Bloodhoof was translated by Rory McTurk and I remember being struck by his version's precision and lyricism (qualities that all too rarely coincide). McTurk is again the translator in this latest book by the prolific Kristný (whether one should use the first or last name was never quite resolved, even at Hawthornden), which turns to be a more modern story, a true one this time, as dark as anything in the Edda. Drápa is about the murder of Gréta Birgisdóttir by her husband Bragi Ólafsson in 1988, a case on which Gerður Kristný reported when she was a journalist, interviewing Bragi after his release from prison (talking to him at the actual scene of the crime). Her interest in such cases, and the success of her study of sexual abuse, Portrait of Daddy, would make an article in itself, but much of the detail is summarised in this new book's introduction. Indeed, Gerður Kristný's actual poem (a kind of murder ballad, subtitled 'The Slaying') is only part of the pleasure here: Drápa is a handsome volume, anything but academic in appearance, with spidery line drawings that scuttle unexpectedly across the page and a dramatic title in bold red. Yet it is authoritatively prepared and provides plenty of context. The introduction by the University of Iceland's Guðni Elísson and Alda Björk Valdimarsdóttir is exemplary, a helpful examination of the poet's 'dark vision', relating it to Goethe and Nietzsche, but also keeping in mind the needs of the general reader who may not know much about Icelandic culture. There is even a guide to pronunciation, and it's well worth trying to read some of the original verses aloud.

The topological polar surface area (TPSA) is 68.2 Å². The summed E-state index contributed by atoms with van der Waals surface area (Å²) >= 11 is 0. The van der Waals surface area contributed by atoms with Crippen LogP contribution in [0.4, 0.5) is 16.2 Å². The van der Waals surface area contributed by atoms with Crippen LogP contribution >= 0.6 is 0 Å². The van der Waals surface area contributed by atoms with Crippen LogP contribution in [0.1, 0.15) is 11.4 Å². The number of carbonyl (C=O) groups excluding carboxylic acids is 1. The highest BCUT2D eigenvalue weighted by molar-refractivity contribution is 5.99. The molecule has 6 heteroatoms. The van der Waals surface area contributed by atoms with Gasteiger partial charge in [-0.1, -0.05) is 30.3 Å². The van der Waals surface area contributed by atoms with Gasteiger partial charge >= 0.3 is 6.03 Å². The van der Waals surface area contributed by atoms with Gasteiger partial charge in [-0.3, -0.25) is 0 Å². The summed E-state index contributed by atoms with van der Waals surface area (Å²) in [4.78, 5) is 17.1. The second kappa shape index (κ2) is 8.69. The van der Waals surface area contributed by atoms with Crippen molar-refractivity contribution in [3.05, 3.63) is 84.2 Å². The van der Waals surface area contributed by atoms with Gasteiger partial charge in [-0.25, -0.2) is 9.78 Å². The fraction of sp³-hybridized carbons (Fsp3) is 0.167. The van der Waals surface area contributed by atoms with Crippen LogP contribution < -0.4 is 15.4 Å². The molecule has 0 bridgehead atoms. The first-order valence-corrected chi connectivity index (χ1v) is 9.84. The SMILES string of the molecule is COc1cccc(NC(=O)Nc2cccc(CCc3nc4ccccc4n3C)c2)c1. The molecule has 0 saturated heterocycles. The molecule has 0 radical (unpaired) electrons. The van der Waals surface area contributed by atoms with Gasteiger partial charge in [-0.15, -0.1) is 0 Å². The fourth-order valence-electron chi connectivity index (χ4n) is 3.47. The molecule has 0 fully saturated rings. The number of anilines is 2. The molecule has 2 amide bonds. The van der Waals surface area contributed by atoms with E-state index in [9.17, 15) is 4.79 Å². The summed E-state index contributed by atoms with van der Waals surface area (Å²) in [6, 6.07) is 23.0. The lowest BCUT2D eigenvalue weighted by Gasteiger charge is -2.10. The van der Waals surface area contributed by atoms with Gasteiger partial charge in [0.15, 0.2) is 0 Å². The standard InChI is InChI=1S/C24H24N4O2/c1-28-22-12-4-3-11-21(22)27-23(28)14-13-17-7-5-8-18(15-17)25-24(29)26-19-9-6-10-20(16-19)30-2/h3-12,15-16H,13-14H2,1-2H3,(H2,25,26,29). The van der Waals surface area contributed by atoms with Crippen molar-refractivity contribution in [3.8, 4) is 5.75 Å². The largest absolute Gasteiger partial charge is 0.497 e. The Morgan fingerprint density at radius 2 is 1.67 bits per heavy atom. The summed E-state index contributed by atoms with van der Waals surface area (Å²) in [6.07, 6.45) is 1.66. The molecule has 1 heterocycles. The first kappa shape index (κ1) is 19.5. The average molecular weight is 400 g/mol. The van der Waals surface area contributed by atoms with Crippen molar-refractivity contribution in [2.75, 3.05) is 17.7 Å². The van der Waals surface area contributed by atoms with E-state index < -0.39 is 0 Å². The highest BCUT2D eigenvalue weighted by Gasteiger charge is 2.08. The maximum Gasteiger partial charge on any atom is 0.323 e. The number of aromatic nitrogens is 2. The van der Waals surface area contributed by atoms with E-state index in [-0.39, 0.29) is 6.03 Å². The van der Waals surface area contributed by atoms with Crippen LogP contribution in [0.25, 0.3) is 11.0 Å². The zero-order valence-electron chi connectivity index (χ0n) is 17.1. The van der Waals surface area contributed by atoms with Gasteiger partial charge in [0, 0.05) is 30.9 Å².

Those verses are set out attractively, with few words to the page - the wastes of white space feel somehow appropriate - so that one can flit from English to Icelandic and back, Gerður Kristný's stylistic 'minimalism' making it is easy to track how the translation operates.
Gerður Kristný has a real gift for the (often cinematic) macabre, and part of the pleasure in Drápa is that of reading a horror story. The introduction of the 'darcus' contributes to this Gothic atmosphere: film directors have long known how sinister clowns can be, and here they are described as evil emissaries enacting the satanic narrator's crime, stuffing the victim into a coffin where 'Lyktin / af viði og voða / lamaði' - 'the smell / of wood and peril / was paralysing', Rory McTurk managing here to reproduce something of the Icelandic word-music in 'peril / paral'.
If one didn't know that this poem was product of a country where the sun barely rises for some months of the year, then one might have guessed it. Yet there is such an energy in Gerður Kristný's writing, in the word play and the lively scoring, the fugal interplay of techniques, that one emerges - as from a hot spring - shaken, somewhat overwhelmed by the sulphurous fumes, but invigorated.